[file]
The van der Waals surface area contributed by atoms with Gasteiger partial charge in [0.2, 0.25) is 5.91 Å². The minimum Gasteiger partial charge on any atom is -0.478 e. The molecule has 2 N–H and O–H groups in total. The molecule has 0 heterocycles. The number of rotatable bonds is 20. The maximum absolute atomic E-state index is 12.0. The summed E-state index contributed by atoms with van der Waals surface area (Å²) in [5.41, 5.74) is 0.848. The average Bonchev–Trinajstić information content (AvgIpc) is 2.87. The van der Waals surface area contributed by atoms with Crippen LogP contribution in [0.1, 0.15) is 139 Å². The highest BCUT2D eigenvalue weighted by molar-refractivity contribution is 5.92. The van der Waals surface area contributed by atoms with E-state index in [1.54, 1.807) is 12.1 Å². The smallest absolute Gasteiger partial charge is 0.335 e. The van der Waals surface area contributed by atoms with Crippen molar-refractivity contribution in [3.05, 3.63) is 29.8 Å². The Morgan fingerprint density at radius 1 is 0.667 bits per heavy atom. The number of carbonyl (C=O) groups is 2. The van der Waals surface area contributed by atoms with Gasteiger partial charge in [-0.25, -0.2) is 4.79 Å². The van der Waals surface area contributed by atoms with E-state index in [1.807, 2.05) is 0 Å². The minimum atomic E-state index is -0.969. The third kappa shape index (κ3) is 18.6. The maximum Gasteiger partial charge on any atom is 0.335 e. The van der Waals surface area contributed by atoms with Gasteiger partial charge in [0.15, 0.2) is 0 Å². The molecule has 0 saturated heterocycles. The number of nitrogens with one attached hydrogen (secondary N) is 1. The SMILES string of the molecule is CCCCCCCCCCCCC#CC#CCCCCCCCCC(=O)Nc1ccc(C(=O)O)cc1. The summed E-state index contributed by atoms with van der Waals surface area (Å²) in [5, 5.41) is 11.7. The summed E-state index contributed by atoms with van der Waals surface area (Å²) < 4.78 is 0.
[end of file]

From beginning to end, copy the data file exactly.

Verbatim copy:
The van der Waals surface area contributed by atoms with Gasteiger partial charge in [0.2, 0.25) is 5.91 Å². The minimum Gasteiger partial charge on any atom is -0.478 e. The molecule has 2 N–H and O–H groups in total. The molecule has 0 heterocycles. The number of rotatable bonds is 20. The maximum absolute atomic E-state index is 12.0. The summed E-state index contributed by atoms with van der Waals surface area (Å²) in [5.41, 5.74) is 0.848. The average Bonchev–Trinajstić information content (AvgIpc) is 2.87. The van der Waals surface area contributed by atoms with Crippen LogP contribution in [0.1, 0.15) is 139 Å². The highest BCUT2D eigenvalue weighted by molar-refractivity contribution is 5.92. The van der Waals surface area contributed by atoms with E-state index in [1.54, 1.807) is 12.1 Å². The smallest absolute Gasteiger partial charge is 0.335 e. The van der Waals surface area contributed by atoms with Crippen molar-refractivity contribution in [3.05, 3.63) is 29.8 Å². The Morgan fingerprint density at radius 1 is 0.667 bits per heavy atom. The number of carbonyl (C=O) groups is 2. The van der Waals surface area contributed by atoms with Gasteiger partial charge in [-0.25, -0.2) is 4.79 Å². The van der Waals surface area contributed by atoms with E-state index in [1.807, 2.05) is 0 Å². The minimum atomic E-state index is -0.969. The third kappa shape index (κ3) is 18.6. The maximum Gasteiger partial charge on any atom is 0.335 e. The van der Waals surface area contributed by atoms with Gasteiger partial charge in [0.15, 0.2) is 0 Å². The molecule has 0 saturated heterocycles. The number of nitrogens with one attached hydrogen (secondary N) is 1. The SMILES string of the molecule is CCCCCCCCCCCCC#CC#CCCCCCCCCC(=O)Nc1ccc(C(=O)O)cc1. The summed E-state index contributed by atoms with van der Waals surface area (Å²) in [5, 5.41) is 11.7. The summed E-state index contributed by atoms with van der Waals surface area (Å²) < 4.78 is 0.